One of the challenges of representing buyers, whether it is a Super Cub, King Air or Phenom is knowing where to start the opening shot: The offer.
How do you proffer a number to an aircraft seller that shows the seller multiple things? For example, your contact and methods demonstrate:
Your math accounts for outliers such as super low or high airframe total time, damage history, missing logs or a run out engine. (And when these are great.)
An offer that is serious (i.e. committed / real buyer) and likely to close.
A number that is fair and close to what other transactions are valued at for the same make, model and age aircraft. (And how to find hidden gems here.)
Adequate respect and mindfulness on how you handle the seller’s conditions or needs. (A smooth sale has as much to do with emotional self awareness, as it does the spreadsheet of how you structured the offer.)
Some new or aspiring pilots know what they want: Big tires, a tailwheel and being “off airport” just as much as “on airport.” If you land on the water, or are a helicopter, you’ll get used to the tower saying “land at your own risk.” This is music to the ears of those who chose a slightly unconventional learning path.
What do you seek? (In your aviation dreams?)
The cookie cutter flight school program? Or do you value critical skills early on that are often not taught until you fly your first seaplane or gravel bar landing tundra tired Super Cub?
It wasn’t too long ago that we all learned to fly a tail dragger in a field somewhere near a bigger airport. Most also turned out to be really good pilots for the simple reason that they had to use their feet (i.e. rudder) and an intuitive connection and approach to much of their flying. Just ask Sully.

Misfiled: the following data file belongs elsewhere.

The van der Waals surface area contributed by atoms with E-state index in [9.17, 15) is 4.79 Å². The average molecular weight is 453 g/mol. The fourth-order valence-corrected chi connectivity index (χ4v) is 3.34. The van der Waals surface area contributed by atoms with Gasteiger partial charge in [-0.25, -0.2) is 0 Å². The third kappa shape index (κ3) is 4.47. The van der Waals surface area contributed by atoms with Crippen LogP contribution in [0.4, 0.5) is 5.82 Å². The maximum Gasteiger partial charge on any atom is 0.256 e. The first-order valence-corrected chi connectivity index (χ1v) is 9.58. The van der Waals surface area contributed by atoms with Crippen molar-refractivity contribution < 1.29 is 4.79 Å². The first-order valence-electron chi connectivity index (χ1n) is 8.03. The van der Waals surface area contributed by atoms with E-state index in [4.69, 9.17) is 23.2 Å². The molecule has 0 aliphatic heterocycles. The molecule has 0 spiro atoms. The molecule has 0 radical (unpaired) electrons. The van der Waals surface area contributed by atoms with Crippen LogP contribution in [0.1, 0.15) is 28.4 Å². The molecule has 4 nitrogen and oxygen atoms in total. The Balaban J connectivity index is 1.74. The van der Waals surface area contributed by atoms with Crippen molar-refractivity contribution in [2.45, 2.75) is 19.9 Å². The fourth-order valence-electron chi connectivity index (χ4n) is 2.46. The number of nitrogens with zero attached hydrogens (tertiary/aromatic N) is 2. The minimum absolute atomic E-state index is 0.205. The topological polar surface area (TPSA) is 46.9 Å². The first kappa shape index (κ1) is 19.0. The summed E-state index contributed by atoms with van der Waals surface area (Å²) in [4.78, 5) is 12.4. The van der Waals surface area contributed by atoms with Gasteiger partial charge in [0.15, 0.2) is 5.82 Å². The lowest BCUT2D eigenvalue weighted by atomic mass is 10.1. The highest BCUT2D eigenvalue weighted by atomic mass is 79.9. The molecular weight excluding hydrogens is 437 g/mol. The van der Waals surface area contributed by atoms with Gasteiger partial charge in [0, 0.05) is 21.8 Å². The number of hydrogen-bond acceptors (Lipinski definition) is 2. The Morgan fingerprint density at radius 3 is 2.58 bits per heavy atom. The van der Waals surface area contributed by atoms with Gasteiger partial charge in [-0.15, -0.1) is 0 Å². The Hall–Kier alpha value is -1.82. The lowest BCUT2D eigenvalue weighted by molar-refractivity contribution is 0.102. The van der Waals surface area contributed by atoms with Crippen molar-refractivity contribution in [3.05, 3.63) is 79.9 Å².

One of the pleasures of being a flight instructor, consultant and occasional contract pilot is that I get to spend a lot of time around pilots keen to buy a taildragger, turboprop and occasionally a jet. Even existing aircraft owners express a desire to upgrade, re-evaluate, or simply sell their existing aircraft for something else.
Yet, in the general aviation world, there’s a frequent recurrence of casualness around aircraft acquisition that can lead to wasted time, effort, and money etc. never mind the frayed emotions and harumphing. In the turbine world, it leads to lawsuits and varsity level harumphing.
Three questions to help think about avoiding such pain:
How do I make an offer on an airplane that I can’t even see in person?
What is a reasonable sequence of events from first contact to closing?
How do I make an offer that is fair, but not insult the Seller if the asking price appears way over market?